Leaders in war of words over bouncers’ deaths

Coffins bearing the remains of the six bouncers during a funeral service at Boya primary school in Nyando. (Denish Ochieng, Standard)

The memorial service for the six bouncers killed in Busia last week was nearly disrupted political differences between Kisumu Governor Anyang’ Nyong’o and Senator Fred Outa intensified.

Mr Outa lit the fire when he claimed Prof Nyong’o was partly to blame for the murder of the six.

The senator said some of the bouncers had been employed as casuals by former Governor Jack Ranguma, but were sacked by Nyong’o when he took over in 2017.

The six men were killed on Friday last week at Masebula village in Busia County where they had been hired to provide security during the funeral of a murdered businessman.

Outa said the sacking of the men by Nyong’o sent them into desperation, forcing them to engage in odd jobs like being security guards at funerals and exposing them to the danger that led to their death.

“Sisqo (William Omondi, one of the deceased) could not have died this way had he still been working in the Kisumu County government. Nyong’o is shedding crocodile tears,” said Outa, stirring jeers against Nyong’o.

The sentiments did not go well with the governor’s supporters who briefly engaged in a shove with Outa’s backers. This nearly disrupted the funeral.

But when he stood up to speak, Nyong’o accused his opponents of misleading locals, claiming that he had good plans for Kisumu youths.

Work together 

He said he was working on a major road maintenance programme, in which the youth will be employed to repair the roads.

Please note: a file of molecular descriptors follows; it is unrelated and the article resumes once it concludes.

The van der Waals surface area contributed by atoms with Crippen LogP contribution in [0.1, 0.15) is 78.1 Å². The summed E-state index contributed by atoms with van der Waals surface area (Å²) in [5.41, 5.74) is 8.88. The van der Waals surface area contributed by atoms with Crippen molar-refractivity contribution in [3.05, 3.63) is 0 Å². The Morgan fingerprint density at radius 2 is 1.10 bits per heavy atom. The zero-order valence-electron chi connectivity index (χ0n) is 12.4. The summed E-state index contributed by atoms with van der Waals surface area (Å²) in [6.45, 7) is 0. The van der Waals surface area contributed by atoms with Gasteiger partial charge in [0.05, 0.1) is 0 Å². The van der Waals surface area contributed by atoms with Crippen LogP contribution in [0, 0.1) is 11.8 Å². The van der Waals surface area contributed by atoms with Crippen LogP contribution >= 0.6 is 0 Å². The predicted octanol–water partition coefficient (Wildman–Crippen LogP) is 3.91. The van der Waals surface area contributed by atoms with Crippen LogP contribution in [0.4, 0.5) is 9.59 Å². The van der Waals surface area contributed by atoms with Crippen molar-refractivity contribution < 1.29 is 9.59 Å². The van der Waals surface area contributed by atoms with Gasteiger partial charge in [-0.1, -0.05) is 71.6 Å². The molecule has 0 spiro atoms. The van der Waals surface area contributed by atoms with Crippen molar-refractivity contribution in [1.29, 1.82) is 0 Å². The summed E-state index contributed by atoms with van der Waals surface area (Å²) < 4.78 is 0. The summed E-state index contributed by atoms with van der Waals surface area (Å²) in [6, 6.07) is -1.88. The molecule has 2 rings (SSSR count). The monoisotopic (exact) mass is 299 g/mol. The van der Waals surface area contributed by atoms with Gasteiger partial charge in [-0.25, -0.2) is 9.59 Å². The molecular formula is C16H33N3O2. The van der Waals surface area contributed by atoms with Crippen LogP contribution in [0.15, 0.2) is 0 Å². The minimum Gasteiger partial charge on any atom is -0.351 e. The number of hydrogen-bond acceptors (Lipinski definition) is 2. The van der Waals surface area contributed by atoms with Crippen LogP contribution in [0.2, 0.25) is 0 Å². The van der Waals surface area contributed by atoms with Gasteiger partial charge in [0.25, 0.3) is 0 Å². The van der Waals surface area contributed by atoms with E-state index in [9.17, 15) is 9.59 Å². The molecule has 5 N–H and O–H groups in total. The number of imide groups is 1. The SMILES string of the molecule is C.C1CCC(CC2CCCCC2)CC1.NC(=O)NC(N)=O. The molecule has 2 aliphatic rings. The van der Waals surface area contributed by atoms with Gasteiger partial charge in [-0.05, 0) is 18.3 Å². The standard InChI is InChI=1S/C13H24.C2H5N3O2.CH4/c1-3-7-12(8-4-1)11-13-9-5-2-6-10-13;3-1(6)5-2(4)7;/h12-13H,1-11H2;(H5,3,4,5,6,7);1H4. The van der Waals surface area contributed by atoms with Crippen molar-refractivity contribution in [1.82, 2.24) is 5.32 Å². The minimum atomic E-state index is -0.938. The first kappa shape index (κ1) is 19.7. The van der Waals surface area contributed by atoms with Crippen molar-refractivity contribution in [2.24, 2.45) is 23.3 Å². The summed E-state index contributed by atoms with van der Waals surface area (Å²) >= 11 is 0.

“I am a father and grandfather to many. I know the challenges facing our people and I ask all of us to join hands so that we work together,” said Nyong’o.

Nyong’o and Outa, who campaigned together during the 2017 General Election, have since turned into fierce rivals. Any time the two share a podium, they always clash, verbally attacking each other.

Nyando MP Jared Okello called on the leaders to end politicking and deliver on the campaign pledges.

“Today is a day for mourning and this is a very big loss. I urge our people to tone down on politics so that we give our people a decent send-off,” said Okello.

Leaders demanded answers from authorities over the killing of Phillip Kwach, William Omondi, Evans Onyango, Richard Odero, David Okeyo and Elvis Odoyo.

“The killers are known, and we should not blame the entire Busia County for this crime. Let the killers be named and charged accordingly,” said Nyong’o.

Okello said: “As leaders of this area, we are closely following this issue and our people must get justice. They have left behind young families and I ask our people to remain calm as we seek the truth.”

Earlier during the mass, there was tension as mourners demanded that the leaders take a stern action against the killers.

Mistaken identity

A mourner who claimed to have witnessed the killings painted a gory picture of the day the young men killed in a case of mistaken identity.

“It is an experience that I have not found easy to share with anybody. Not even my husband,” said Pastor Eveline Atieno of the Highway of Life Fellowship Church.

She said she had been approached by a church mate to accompany her to the funeral of her son-in-law, Johannes Aduol.

Atieno said tension began when the body was taken to Bumala market for viewing, and built up at Masebula School, where the final viewing was to be happen.

It is during the viewing when the six men were rounded up and killed by the villagers. Atieno, however, did not attend the memorial service for fear that she would put her life in danger.